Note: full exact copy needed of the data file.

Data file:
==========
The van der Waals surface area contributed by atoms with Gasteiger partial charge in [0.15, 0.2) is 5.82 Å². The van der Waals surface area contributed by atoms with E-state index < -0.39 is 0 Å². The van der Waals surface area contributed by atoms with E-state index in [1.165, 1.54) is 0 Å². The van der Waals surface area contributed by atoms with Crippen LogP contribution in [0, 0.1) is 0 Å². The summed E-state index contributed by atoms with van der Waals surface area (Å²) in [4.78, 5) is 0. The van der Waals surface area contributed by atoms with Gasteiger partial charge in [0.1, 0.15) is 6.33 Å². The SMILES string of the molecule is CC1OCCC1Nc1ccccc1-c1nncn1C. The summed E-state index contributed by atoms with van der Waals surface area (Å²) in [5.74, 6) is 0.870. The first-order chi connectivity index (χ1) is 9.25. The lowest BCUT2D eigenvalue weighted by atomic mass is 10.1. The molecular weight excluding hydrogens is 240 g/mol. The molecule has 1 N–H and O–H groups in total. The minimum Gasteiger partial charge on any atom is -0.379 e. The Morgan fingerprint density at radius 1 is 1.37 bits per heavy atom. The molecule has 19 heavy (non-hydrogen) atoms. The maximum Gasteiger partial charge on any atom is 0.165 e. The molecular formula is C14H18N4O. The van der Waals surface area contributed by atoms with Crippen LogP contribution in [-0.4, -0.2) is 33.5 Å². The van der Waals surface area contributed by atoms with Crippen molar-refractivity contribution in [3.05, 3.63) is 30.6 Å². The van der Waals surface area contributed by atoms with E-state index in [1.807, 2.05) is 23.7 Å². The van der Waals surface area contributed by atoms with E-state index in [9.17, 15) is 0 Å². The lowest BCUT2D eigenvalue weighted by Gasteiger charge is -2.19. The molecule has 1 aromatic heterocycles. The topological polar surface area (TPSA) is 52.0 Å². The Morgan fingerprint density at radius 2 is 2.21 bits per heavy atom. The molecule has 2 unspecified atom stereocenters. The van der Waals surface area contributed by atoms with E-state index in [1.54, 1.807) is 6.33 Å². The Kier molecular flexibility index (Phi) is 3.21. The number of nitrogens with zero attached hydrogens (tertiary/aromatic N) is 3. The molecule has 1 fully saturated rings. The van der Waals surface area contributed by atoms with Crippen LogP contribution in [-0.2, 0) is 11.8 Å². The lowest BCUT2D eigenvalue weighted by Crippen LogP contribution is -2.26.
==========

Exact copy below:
The van der Waals surface area contributed by atoms with Gasteiger partial charge in [0.15, 0.2) is 5.82 Å². The van der Waals surface area contributed by atoms with E-state index < -0.39 is 0 Å². The van der Waals surface area contributed by atoms with E-state index in [1.165, 1.54) is 0 Å². The van der Waals surface area contributed by atoms with Crippen LogP contribution in [0, 0.1) is 0 Å². The summed E-state index contributed by atoms with van der Waals surface area (Å²) in [4.78, 5) is 0. The van der Waals surface area contributed by atoms with Gasteiger partial charge in [0.1, 0.15) is 6.33 Å². The SMILES string of the molecule is CC1OCCC1Nc1ccccc1-c1nncn1C. The summed E-state index contributed by atoms with van der Waals surface area (Å²) in [5.74, 6) is 0.870. The first-order chi connectivity index (χ1) is 9.25. The lowest BCUT2D eigenvalue weighted by atomic mass is 10.1. The molecular weight excluding hydrogens is 240 g/mol. The molecule has 1 N–H and O–H groups in total. The minimum Gasteiger partial charge on any atom is -0.379 e. The Morgan fingerprint density at radius 1 is 1.37 bits per heavy atom. The molecule has 19 heavy (non-hydrogen) atoms. The maximum Gasteiger partial charge on any atom is 0.165 e. The molecular formula is C14H18N4O. The van der Waals surface area contributed by atoms with Crippen LogP contribution in [-0.4, -0.2) is 33.5 Å². The van der Waals surface area contributed by atoms with Crippen molar-refractivity contribution in [3.05, 3.63) is 30.6 Å². The van der Waals surface area contributed by atoms with E-state index in [1.807, 2.05) is 23.7 Å². The van der Waals surface area contributed by atoms with E-state index in [9.17, 15) is 0 Å². The lowest BCUT2D eigenvalue weighted by Gasteiger charge is -2.19. The molecule has 1 aromatic heterocycles. The topological polar surface area (TPSA) is 52.0 Å². The Morgan fingerprint density at radius 2 is 2.21 bits per heavy atom. The molecule has 2 unspecified atom stereocenters. The van der Waals surface area contributed by atoms with E-state index in [1.54, 1.807) is 6.33 Å². The Kier molecular flexibility index (Phi) is 3.21. The number of nitrogens with zero attached hydrogens (tertiary/aromatic N) is 3. The molecule has 1 fully saturated rings. The van der Waals surface area contributed by atoms with Crippen LogP contribution in [-0.2, 0) is 11.8 Å². The lowest BCUT2D eigenvalue weighted by Crippen LogP contribution is -2.26.